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The Power of Tai Chi

Part of the traditional Chinese martial arts, Tai Chi is a Chinese phrase that means “ Supreme Ultimate Fist” and unbeknownst to many, it’s considered the deadliest of all martial arts.  Discovered in 1820, this system focuses on muscles being relaxed while using the opponents force against them. This is very different than some of the other “harder” styles of Kung Fu, or martial arts in general. This self-defense system, although meditative, also prepares the body for martial application or for better health. In order to be truly strong, you must cultivate energy. The actual Tai Chi forms can help the body root and strengthen, and train the energy upwards through the bone and bone marrow, to muscles, and to the skin. It’s a system that is designed for every body and it’s just a matter of which style you choose and what’s right for you.


Just like the relationship of Yin and Yang, Tai Chi brings harmony and can be represented with two fishes (one with a black eye, one with a white eye) chasing each other in a circle – and each contains a piece of one another’s opposing energy. It represents the relationship between the Yin (negative, feminine, dark) and Yang (positive, masculine, bright). This interplay and constant change between the energies is Tai Chi — and is thus the foundation that holds the universe together.


This Taoist tradition teaches one to react appropriately to their environment. By practicing the art consistently, Tai Chi practitioners are able to handle stressful situations better and find themselves balanced both physically and mentally. Sifu Dennis Dereje instructs students to open their bodies with movement (Kung Fu) and then the student can learn the poses. These poses work on steady, healthy breathing, supple / correct posture, and smooth movements. The body’s joints should feel as though they’re moving through water.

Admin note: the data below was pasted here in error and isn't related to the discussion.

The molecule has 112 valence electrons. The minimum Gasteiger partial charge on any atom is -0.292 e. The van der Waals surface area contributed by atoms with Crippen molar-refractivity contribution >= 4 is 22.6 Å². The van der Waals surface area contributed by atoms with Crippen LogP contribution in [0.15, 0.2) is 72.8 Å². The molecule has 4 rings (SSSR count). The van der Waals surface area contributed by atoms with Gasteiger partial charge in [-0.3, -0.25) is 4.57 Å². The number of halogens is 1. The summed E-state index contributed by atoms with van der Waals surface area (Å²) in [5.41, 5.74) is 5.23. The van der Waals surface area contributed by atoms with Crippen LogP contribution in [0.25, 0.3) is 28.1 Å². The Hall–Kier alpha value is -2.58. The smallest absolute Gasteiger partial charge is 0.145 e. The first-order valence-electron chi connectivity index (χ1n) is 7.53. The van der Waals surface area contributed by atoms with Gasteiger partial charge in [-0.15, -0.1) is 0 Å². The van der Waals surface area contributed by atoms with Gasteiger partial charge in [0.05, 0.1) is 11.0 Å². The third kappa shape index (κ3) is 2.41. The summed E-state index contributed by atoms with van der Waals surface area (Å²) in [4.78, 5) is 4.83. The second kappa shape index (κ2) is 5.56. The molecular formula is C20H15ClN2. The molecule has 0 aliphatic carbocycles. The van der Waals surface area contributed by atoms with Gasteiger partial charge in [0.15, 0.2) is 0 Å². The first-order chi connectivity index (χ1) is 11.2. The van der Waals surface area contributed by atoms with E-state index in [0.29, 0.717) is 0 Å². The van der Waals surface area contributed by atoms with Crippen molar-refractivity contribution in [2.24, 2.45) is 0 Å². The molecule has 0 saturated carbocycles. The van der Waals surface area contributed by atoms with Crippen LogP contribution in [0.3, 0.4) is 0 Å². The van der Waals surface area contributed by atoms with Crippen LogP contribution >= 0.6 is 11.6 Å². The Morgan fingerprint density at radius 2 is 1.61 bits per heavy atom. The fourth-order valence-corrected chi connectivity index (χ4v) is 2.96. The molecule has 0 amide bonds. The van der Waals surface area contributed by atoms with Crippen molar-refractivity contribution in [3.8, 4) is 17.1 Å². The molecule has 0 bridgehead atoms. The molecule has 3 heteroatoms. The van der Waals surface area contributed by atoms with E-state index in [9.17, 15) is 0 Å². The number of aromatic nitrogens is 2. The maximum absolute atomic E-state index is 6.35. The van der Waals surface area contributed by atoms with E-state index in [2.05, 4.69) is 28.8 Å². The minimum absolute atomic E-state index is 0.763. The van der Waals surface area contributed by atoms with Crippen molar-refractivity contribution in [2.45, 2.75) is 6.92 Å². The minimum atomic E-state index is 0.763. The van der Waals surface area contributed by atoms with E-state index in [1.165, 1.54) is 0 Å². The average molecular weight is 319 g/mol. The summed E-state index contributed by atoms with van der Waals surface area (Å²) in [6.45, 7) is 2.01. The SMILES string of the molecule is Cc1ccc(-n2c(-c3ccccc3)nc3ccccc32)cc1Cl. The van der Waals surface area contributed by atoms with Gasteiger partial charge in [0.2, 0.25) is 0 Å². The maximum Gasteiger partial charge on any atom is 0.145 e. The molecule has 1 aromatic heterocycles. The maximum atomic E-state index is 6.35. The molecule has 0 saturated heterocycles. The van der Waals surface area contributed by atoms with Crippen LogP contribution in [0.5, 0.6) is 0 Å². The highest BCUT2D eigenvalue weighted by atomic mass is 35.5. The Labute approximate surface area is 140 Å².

Addis Kung Fu Academy teaches the Ling Yun Pai (family system) Chen Pan Ling ‘99 Forms’ of Tai Chi. The more advanced students practice Push Hands, a two-man practice where you and the other practitioner interact and slowly begin to redirect each other’s energy. These pushing hands poses teach sensitivity and work best when you’re focused on your opponent’s center. This helps you improve your individual practice as it offers a more rigorous workout.  Sparring and use of weapons, including staff (chiang), the broadsword or sabre (tao or dao) and straight sword (chien or jien) would be practiced at the most advanced levels. Some students also practice some of the more abstract weapons like the kwan-dao and fan.


Sifu Dennis Dereje offers weekly classes for Tai Chi in the North Miami Beach area. Classes are held on Mondays from 8 – 9pm after Kung Fu Cardio, and also offered on Thursdays, after Traditional Kung Fu class from 8:30 – 10:00pm, with Tai Chi  form training from 9:30-10pm.

June 18, 2014 | Addis Kung Fu Academy | 0
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